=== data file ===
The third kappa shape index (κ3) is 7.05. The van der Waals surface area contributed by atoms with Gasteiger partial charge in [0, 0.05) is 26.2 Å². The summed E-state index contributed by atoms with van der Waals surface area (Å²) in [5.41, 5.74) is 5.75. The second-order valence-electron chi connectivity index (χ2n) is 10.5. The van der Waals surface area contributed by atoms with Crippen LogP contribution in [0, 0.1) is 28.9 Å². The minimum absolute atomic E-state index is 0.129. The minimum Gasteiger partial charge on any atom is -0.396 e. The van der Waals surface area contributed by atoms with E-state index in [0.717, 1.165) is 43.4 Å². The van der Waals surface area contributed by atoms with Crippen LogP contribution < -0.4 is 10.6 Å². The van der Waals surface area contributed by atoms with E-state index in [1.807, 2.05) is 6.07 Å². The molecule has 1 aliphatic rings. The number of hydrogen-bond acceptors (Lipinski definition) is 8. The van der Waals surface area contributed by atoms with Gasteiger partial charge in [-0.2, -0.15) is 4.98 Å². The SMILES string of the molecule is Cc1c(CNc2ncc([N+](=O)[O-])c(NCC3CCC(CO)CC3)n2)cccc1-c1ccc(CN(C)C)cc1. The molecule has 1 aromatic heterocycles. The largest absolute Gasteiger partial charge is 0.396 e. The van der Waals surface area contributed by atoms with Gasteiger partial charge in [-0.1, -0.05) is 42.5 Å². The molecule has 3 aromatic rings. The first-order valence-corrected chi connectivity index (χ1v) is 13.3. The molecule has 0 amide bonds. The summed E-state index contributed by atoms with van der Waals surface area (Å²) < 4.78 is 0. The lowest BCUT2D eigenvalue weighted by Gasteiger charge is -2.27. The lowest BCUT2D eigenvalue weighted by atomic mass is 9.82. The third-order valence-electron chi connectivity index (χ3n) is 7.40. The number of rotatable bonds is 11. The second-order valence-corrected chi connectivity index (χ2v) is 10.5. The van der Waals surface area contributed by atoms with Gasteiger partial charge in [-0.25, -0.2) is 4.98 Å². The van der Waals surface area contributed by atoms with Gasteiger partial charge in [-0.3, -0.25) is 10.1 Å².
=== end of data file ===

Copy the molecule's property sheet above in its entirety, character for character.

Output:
The third kappa shape index (κ3) is 7.05. The van der Waals surface area contributed by atoms with Gasteiger partial charge in [0, 0.05) is 26.2 Å². The summed E-state index contributed by atoms with van der Waals surface area (Å²) in [5.41, 5.74) is 5.75. The second-order valence-electron chi connectivity index (χ2n) is 10.5. The van der Waals surface area contributed by atoms with Crippen LogP contribution in [0, 0.1) is 28.9 Å². The minimum absolute atomic E-state index is 0.129. The minimum Gasteiger partial charge on any atom is -0.396 e. The van der Waals surface area contributed by atoms with E-state index in [0.717, 1.165) is 43.4 Å². The van der Waals surface area contributed by atoms with Crippen LogP contribution < -0.4 is 10.6 Å². The van der Waals surface area contributed by atoms with E-state index in [1.807, 2.05) is 6.07 Å². The molecule has 1 aliphatic rings. The number of hydrogen-bond acceptors (Lipinski definition) is 8. The van der Waals surface area contributed by atoms with Gasteiger partial charge in [-0.2, -0.15) is 4.98 Å². The SMILES string of the molecule is Cc1c(CNc2ncc([N+](=O)[O-])c(NCC3CCC(CO)CC3)n2)cccc1-c1ccc(CN(C)C)cc1. The molecule has 1 aromatic heterocycles. The largest absolute Gasteiger partial charge is 0.396 e. The van der Waals surface area contributed by atoms with Gasteiger partial charge in [-0.1, -0.05) is 42.5 Å². The molecule has 3 aromatic rings. The first-order valence-corrected chi connectivity index (χ1v) is 13.3. The molecule has 0 amide bonds. The summed E-state index contributed by atoms with van der Waals surface area (Å²) < 4.78 is 0. The lowest BCUT2D eigenvalue weighted by Gasteiger charge is -2.27. The lowest BCUT2D eigenvalue weighted by atomic mass is 9.82. The third-order valence-electron chi connectivity index (χ3n) is 7.40. The number of rotatable bonds is 11. The second-order valence-corrected chi connectivity index (χ2v) is 10.5. The van der Waals surface area contributed by atoms with Gasteiger partial charge in [-0.25, -0.2) is 4.98 Å². The van der Waals surface area contributed by atoms with Gasteiger partial charge in [-0.3, -0.25) is 10.1 Å².